The first five years following the end of the war saw biochemistry, both clinical and non-clinical, just beginning to recover from the rigid limitations imposed on theoretical biochemical research, as opposed to the heavy practical demands made on the relatively small number of trained biochemists. Initially, scientific meetings were small and infrequent. The first international meeting of biochemical societies was held in Cambridge in 1949 and was well attended and very fruitful. At that time the fragmentation of biochemistry, due to the enormous extension of knowledge in this subject, had not yet occurred. It was then possible to profit from attending international meetings in Europe and America without experiencing the difficulty of deciding which field of knowledge it was essential to attend. Noel and I, together with our wives, frequently met at these meetings and I rather think our wives were responsible for our subsequent close friendship.

Noel was highly regarded in Westminster Hospital and medical school, by both students and staff. His popularity was apparent in the warmth with which he was greeted on the many social occasions, both formal and informal, to which he was invited both before and after his retirement. For many years he was examiner in pathology for the Conjoint Board and for the University, and was always regarded as an excellent examiner. He was frequently invited to examine postgraduate theses not only for London University but also for other British universities. For several years he was examiner for the medical faculty of the University of Ibadan, Nigeria, and when I followed in his footsteps a year later I was informed that he was much appreciated by the students as a kind, considerate and competent examiner - nevertheless, the examiner was put on his plane before the examination results were published. Noel was always a welcome participant in many clinical chemical pathology meetings in European countries, and he was especially pleased when he was invited to tour most of the major clinical chemical pathology centres in South America. He was asked to postpone a lecture at Caracas University, Venezuela, because a revolution was planned to begin that day - October 24, 1960 - but as he was due in Bogata, Colombia, the following day it was the revolution that had to be postponed: an unusual honour for a British professor.

Noel played an important role in the creation of the Association of Clinical Pathologists and was its first president from 1953-56. He was chairman of the board of studies in biochemistry at London University from 1960-63 and was appointed honorary secretary of an advisory committee on hospital biochemistry set up by the Ministry of Health in 1961. From 1976-79 he was chairman of the Nuffield Project on Clinical Chemistry Laboratories.

After his retirement Noel was for many years a welcome guest at many of the hospital and medical school functions. His marriage was a very happy one and he fully enjoyed the childhood of his children, Andrew and Jennifer. In later years, Andrew lived abroad but frequently visited his parents, together with his daughter, although at irregular intervals. Jennifer obtained an honours degree in physiology from University College London, followed by a doctorate, and was appointed lecturer in pharmacology at the Royal Free Hospital. She married and had four children, three daughters and a son, but her husband died while still a young man. During this sad period, Noel and Anna were able to provide their daughter with wonderful support. They purchased a small country house in Barrowden, Rutland, which they used with their daughter and grandchildren, and which provided an important sheet anchor at that time.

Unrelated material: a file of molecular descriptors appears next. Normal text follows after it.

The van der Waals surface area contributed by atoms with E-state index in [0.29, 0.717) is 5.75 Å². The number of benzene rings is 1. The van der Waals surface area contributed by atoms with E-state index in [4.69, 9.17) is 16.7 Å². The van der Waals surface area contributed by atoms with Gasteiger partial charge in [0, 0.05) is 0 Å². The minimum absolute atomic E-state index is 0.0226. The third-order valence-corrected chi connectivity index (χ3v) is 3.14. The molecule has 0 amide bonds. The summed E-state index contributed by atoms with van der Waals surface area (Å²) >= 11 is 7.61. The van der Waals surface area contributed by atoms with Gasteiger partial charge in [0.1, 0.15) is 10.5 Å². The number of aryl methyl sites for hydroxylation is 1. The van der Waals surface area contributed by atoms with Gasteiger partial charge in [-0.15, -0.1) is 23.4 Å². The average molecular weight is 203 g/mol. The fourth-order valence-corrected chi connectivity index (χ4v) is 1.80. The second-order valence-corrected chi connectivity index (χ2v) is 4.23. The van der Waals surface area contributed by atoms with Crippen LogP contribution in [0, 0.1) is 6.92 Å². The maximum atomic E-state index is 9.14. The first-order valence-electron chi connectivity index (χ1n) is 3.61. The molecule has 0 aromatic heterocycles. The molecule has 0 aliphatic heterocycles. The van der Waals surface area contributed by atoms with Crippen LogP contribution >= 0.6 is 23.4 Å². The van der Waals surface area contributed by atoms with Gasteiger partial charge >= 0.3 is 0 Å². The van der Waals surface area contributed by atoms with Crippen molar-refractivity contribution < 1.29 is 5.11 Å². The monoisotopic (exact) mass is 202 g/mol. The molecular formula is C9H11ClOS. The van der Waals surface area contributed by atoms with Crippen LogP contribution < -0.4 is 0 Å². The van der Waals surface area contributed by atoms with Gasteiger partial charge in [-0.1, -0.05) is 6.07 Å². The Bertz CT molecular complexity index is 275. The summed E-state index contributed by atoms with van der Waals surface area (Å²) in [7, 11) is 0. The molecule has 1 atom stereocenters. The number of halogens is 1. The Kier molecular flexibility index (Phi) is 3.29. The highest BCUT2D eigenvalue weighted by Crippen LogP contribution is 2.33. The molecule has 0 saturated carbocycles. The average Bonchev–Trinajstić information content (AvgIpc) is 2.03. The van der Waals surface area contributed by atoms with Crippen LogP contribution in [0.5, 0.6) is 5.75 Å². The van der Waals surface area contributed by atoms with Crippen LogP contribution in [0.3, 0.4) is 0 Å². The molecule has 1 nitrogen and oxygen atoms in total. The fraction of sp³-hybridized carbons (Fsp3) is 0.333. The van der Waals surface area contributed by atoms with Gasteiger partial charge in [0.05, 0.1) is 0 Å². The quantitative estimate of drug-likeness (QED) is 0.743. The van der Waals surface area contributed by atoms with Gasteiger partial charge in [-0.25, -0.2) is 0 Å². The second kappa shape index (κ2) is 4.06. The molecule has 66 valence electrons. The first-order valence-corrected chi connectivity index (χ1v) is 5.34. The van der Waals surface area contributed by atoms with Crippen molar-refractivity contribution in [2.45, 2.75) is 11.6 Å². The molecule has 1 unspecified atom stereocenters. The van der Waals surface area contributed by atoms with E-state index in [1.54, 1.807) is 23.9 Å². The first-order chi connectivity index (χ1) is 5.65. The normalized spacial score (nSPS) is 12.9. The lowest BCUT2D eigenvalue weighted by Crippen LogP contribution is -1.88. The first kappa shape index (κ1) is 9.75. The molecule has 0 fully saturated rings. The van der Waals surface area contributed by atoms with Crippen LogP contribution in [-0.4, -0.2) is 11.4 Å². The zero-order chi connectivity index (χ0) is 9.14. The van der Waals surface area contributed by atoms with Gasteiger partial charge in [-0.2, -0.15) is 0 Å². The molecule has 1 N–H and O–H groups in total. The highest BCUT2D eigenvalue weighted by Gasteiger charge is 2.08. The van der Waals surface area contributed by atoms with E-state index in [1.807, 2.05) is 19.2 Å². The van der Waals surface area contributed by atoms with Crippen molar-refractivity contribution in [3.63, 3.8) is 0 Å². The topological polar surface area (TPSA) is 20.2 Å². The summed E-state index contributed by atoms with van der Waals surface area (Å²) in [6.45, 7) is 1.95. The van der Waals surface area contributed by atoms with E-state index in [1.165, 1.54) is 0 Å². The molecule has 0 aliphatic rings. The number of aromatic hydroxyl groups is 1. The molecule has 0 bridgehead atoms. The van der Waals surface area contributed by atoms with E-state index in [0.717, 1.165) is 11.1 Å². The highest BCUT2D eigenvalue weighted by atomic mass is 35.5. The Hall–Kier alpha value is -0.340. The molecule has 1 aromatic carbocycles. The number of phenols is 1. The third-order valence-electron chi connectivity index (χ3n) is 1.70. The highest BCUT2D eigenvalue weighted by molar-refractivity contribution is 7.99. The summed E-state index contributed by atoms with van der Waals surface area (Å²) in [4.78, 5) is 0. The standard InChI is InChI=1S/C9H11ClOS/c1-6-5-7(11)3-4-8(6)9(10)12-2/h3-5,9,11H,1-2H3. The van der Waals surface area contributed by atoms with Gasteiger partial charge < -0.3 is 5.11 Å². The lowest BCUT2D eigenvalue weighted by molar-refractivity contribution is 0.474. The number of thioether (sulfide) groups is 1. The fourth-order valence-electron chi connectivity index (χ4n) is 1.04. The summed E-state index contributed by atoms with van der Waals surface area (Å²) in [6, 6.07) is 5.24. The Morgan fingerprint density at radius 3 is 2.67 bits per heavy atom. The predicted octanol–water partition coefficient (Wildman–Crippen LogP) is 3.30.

Noel adapted to retirement well, strongly supported by Anna. He enjoyed music and reading, and numerous activities around his home. He also greatly enjoyed driving - especially to Barrowden. About this time Anna had to have a hip replacement, which was highly successful and accepted with fortitude.

This peaceful period came to an end when Noel was found to have a small tumour in the scalp. In the preliminary preparations for its removal he was found to have lymphatic leukaemia which necessitated a long course of various treatments. Noel accepted this philosophically, but after some months became progressively weaker and unable to leave his bed. He was transferred to the Royal Free Hospital where he was found to have a severe osteomalacia - presumably due to his long course of treatment for leukaemia. This was efficiently cured within a few weeks but, just as he was responding well to treatment, he developed herpes zoster of an ophthalmic nerve which persisted for over a year and gave him appalling bursts of pain. During this time he was virtually sightless because of a scotoma in the other eye. After several months the herpes became quiescent, and it was decided that the damaged eye might respond to treatment by laser. This was very successful and within a few more months Noel was able to walk to the local shops, and to read if the print was sufficiently large.

Anna was then obliged to have a second hip replacement, which was also highly successful, but before she had fully recovered from her operation and was still walking around the house with two sticks, Noel suffered a severe cerebral haemorrhage and was admitted to University College Hospital where he died about two weeks later.

Shortly before his death he was made an honorary fellow of the Royal Society of Medicine. As his colleague, J R Hobbs wrote: ‘The world of clinical biochemistry owes a great deal to this modest man, a gentleman not only of science but also in the fullest meaning of the word.’

CH Gray

[, 1987,295,337,385; Lancet, 1987,2,288; Times, 20 July 1987; Festschrift, Feb 1985,Charing X & Westminster Medical School]

(Volume VIII, page 313)